The KC metro is known for sports — football, soccer, baseball, you name it. But there’s one we bet you didn’t name: roller derby.
The Kansas City Roller Warriors is a league + a member of the Women’s Flat Track Derby Association (WFTDA), the original derby organization (founded in 2004) that sets the standards, rankings + rules for the sport. KC’s team actually helped form the association back in its early days.
KC has another group, too — Fountain City Roller Derby. They play in Independence as a part of the Modern Athletic Derby Endeavor (MADE), a group founded in 2007 with different rules, co-ed teams, and sometimes a banked track.
But what if you don’t know anything about the sport?
“It’s like rugby on skates, and instead of a ball, it’s a person.” — Valerie Reese, the Roller Warrior’s people officer.
A match, or bout, is broken up into two-minute rounds, called jams. In each jam, a team fields five players on an oval track. One player (the jammer) starts behind the rest + scores a point each time they pass an enemy blocker (the other four players). The blocker’s goal is to stop the jammer or push them out of the track.
The combination of skate skills, maneuver strategies, and light heartedness (think: themed bouts) makes derby the perfect spectator sport.
The current blocker
“The first goal is to get back to home games,” marketing and communications officer Lauren Murphy said.
The Warriors lost a lot of players in 2020. They used to play in Memorial Hall downtown KCK — with 3,500 stadium seats + better access. But without players and consistent games, they can’t charge admission to pay for the prime facility.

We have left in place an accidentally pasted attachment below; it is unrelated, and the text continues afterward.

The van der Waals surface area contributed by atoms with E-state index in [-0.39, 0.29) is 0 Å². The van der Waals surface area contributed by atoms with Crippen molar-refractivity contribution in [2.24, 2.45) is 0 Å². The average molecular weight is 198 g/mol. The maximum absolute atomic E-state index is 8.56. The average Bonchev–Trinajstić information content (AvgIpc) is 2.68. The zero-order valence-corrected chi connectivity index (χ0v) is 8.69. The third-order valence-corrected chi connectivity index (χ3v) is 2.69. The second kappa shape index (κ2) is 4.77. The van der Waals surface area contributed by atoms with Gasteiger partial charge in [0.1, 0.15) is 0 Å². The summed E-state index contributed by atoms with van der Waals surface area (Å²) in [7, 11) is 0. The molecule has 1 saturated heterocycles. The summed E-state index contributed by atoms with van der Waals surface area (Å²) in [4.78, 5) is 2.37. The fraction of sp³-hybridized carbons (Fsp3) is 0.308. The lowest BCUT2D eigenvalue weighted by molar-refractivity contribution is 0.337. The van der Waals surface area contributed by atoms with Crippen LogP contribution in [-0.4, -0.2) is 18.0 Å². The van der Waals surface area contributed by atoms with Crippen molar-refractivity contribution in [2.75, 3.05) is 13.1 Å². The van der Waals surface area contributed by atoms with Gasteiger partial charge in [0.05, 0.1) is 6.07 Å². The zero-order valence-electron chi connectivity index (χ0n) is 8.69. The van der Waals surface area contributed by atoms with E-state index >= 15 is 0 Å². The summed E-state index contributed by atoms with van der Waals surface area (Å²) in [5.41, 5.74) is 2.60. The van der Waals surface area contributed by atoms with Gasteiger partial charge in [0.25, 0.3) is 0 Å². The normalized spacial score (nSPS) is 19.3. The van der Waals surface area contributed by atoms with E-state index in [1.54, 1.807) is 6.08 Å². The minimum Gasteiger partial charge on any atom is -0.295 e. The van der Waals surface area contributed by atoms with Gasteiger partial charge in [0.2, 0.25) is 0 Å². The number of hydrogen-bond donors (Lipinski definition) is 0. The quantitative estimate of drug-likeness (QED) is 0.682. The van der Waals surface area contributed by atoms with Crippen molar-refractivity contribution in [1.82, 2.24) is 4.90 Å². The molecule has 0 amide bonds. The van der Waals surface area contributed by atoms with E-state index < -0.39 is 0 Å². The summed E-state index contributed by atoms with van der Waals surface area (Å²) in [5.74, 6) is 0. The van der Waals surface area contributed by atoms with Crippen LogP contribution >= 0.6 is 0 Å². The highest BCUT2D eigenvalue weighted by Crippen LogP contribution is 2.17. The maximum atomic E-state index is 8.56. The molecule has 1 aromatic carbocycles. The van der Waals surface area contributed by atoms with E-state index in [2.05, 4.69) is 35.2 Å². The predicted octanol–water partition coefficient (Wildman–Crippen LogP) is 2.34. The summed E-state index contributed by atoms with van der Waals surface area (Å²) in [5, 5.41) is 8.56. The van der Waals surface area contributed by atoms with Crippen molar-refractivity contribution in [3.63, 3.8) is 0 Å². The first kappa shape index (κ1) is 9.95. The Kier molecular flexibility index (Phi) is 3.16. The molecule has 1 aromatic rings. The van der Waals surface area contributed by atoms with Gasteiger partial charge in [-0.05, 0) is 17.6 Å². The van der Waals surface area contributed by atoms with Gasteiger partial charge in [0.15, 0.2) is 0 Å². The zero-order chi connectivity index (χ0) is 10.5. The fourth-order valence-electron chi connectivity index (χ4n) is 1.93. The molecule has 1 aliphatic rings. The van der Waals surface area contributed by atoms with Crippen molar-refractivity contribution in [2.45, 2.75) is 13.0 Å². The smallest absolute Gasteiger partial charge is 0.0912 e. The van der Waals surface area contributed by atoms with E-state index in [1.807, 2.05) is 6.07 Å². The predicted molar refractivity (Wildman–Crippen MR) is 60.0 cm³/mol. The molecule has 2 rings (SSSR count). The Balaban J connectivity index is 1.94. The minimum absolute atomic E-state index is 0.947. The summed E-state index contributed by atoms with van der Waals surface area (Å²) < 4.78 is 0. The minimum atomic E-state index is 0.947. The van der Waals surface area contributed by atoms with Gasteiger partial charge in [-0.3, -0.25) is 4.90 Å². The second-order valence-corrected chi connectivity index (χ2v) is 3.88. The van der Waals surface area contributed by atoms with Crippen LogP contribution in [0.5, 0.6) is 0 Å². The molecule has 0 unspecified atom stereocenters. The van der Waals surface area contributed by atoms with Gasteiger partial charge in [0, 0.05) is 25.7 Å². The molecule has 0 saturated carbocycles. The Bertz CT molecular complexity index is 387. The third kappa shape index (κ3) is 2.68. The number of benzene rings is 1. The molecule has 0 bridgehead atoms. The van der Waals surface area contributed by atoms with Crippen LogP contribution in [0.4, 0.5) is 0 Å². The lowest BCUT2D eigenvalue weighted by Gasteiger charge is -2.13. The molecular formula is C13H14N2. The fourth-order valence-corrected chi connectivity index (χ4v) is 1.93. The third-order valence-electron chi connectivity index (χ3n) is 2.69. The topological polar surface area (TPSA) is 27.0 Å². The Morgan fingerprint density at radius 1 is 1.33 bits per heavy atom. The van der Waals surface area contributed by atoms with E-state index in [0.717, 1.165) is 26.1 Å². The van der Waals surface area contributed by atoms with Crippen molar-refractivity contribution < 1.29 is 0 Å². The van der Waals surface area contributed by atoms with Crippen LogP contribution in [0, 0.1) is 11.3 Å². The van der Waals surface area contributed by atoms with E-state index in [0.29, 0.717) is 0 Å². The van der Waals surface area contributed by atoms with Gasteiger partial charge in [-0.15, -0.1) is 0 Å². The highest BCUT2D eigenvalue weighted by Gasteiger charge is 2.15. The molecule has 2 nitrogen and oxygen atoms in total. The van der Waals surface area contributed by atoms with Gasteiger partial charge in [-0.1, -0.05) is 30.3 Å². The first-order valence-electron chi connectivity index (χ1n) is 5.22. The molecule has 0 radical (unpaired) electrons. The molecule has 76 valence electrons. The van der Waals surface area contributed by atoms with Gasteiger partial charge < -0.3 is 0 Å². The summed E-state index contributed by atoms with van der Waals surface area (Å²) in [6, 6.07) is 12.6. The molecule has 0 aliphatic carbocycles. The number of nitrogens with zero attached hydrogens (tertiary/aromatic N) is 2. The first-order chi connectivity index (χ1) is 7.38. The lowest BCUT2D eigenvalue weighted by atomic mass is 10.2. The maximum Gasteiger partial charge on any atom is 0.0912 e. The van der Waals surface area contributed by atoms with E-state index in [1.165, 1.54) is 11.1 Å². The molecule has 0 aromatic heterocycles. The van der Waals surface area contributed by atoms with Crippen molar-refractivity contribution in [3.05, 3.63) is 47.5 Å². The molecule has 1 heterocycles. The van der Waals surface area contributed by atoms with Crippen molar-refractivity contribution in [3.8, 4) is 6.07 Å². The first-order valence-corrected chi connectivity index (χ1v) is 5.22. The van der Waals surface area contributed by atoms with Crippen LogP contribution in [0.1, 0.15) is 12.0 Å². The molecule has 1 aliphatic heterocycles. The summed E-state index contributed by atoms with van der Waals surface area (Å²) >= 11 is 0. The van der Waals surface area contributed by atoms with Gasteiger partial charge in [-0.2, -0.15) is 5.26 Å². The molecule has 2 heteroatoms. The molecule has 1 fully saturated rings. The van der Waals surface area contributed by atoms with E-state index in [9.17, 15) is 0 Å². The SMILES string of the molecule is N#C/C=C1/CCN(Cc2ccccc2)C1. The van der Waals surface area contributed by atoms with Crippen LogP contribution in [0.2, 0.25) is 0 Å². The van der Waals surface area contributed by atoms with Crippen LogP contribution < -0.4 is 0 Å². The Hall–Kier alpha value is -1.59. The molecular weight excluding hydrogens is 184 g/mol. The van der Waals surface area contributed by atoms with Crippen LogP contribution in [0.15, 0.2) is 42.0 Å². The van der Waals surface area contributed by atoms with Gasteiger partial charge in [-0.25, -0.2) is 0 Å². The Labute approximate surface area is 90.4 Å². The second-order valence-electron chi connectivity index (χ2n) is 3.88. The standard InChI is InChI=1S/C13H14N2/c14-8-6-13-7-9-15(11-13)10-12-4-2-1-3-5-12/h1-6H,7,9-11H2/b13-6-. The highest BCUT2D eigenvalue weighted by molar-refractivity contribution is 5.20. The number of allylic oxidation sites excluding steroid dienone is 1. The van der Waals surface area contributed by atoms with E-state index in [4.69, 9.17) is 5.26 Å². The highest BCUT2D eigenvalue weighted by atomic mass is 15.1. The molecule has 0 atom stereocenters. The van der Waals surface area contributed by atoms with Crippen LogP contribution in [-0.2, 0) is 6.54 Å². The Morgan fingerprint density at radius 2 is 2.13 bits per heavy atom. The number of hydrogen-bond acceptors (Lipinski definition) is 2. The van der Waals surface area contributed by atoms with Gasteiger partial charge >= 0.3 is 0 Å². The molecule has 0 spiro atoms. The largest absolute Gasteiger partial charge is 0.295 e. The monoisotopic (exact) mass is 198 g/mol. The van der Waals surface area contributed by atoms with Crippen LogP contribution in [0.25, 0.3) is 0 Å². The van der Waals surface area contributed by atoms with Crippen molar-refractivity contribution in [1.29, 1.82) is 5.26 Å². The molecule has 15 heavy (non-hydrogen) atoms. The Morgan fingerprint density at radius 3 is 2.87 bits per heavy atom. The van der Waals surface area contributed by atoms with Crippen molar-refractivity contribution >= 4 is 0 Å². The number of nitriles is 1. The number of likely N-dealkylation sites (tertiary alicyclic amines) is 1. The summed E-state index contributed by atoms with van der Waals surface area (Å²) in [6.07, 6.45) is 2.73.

That’s why they’re having a fundraising scrimmage match on Sun., May 15 at 10 a.m. The showdown will take place at Skate City West (Wyandotte) — 7838 Washington Ave., KCK — with a $5 entry fee. Theme? The 1690s (hello, Salem Witch Trials) vs. the 1990s. Spectators can watch from the sides or set up a lawn chair on the rink near the action, Valerie said.
Roller Warrior origins
The DIY, counterculture sport was founded in the 1930s at the Chicago Coliseum. If it existed behind the scenes in KC in the 1900s, it really picked up speed in 2004.
“We started skating in a parking lot in the middle of the summer,” Roller Warriors co-founder Brooke Leavitt said in a prior interview.
After a couple years and a community gym with a “huge lump where there had been some water damage,” the group of then 50 skaters transitioned to four home exhibition teams. They nearly reached five teams + two travel squads when the pandemic hit.
Derby-isms + culture
Arguably the best part of this sport? The names. The Warriors have players like “Callamity Maim,” “Hateful SkEight,” “May Q Cry Wollf” and more recently, “Dr. Ouchy” to name a few. They’re used as a way to embrace the edgier side of the skaters’ personalities.
Lauren’s name is “Hellvetica,” a macabre play on the type font since she’s a graphic designer (her team number is 12pt). Valerie used to be “V-2 Bomber” since her dad worked on the aircraft, but no one got the joke (we did), so she went with “Val O’ Ween” — you can guess which annual celebration she favors most (also, her team number is 1031).
More recently, there’s been a push against the alt names as serious players have started using their real names in an attempt to gain legitimacy for the sport. However, KC’s players embrace the sport’s original levity — especially in home bouts.
That shows up in bout themes, too. We told you about one already. They’ve also done themes like prom night — think: derby players smashing into each other wearing their nicest formals — and zombie vs. bride. Top that off with announcers, a projected score board, and concessions, and you’re a-bout to have yourself a good time.
Besides attending their fundraising scrimmage, you can follow news + updates on the league’s social media. You can also dust off those old skates and join, if you’re interested. Adults can join Warriors in Training, or kids who want an early jump can join Junior Roller Warriors.